Your a.m. routine isn't powered by caffeine alone
From the time you hit that snooze alarm in the morning, your meter is running. But just how much juice does it take to get you from "bed head" to beautiful? To calculate that, you first need to understand how electricity is measured.
When you buy gas, you're charged by the gallon. When you buy electricity, you're charged by the kilowatt-hour (kWh). So when you use 1000 watts for 1 hour, that's a kilowatt-hour.
On any given workday morning, your clock radio sounds (.05 kWh). You turn on the lamp (.16 kWh) and stumble to the bathroom, where you turn on the lighted vanity mirror (.66 kWh). After a hot shower (water heater 13.3 kWh), you dry your hair (.33 kWh), put on make-up and turn on the TV (6 kWh) to watch the news while you iron your clothes (.22 kWh). Then you microwave a bowl of oatmeal (1.2 kWh) and fire up your computer to check e-mail (2.66 kWh). Finally, you grab your cell phone from the charger (.26 kWh) and race to the garage, where you use the garage door opener (.16 kWh) and depart, having already zapped a whopping 25 kWh in the first 90 minutes of your day.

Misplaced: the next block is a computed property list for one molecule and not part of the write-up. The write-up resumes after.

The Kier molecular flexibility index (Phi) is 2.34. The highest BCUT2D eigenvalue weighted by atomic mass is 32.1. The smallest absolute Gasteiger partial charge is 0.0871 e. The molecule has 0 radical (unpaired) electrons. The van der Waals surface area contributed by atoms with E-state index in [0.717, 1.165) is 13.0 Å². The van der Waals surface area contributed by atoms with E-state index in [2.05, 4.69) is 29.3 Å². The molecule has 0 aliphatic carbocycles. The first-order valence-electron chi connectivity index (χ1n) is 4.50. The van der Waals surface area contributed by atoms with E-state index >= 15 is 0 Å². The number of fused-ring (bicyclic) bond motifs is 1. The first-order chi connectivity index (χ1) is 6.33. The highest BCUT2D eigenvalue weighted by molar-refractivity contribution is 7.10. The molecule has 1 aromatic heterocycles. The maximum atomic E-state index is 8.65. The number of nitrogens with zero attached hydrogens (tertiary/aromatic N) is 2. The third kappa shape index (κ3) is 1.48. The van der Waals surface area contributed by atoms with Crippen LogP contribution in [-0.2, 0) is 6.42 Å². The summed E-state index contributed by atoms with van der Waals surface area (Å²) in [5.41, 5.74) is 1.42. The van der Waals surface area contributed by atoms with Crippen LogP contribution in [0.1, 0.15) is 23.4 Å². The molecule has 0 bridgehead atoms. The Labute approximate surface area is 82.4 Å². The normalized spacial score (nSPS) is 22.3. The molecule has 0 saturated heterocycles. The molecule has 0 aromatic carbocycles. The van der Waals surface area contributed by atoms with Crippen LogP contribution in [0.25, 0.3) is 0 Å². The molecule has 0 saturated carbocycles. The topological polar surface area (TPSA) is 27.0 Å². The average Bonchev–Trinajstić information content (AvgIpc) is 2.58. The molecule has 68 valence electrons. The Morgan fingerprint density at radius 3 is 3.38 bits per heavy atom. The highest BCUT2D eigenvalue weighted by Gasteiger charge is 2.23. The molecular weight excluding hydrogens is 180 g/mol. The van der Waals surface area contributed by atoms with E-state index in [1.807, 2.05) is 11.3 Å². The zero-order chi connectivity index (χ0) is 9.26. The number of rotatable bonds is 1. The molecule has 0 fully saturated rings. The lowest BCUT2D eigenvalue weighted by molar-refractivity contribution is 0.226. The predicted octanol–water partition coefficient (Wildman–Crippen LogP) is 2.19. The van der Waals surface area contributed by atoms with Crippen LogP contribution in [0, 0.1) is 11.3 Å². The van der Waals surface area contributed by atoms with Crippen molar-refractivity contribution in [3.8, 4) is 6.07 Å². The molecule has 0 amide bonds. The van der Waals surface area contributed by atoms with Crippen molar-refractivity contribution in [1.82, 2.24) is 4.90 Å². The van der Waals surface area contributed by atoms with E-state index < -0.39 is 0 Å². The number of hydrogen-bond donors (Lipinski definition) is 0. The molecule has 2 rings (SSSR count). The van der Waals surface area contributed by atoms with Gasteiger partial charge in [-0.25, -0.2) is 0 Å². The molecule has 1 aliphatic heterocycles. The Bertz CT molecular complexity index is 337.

AmerenUE charges 7.07 cents per kilowatt-hour, so your routine costs a little over 13 cents a day. Of course, inexpensive fossil fuel energy still comes at a cost. In the course of a year, that workday morning routine alone pulls 487.5 kWh of brown energy and releases 773 pounds of carbon dioxide into the atmosphere. Offsetting that energy use through Pure Power will have a similar environmental benefit to the CO2 reduction from not driving a car for nearly one month.
submitted by Pure Power
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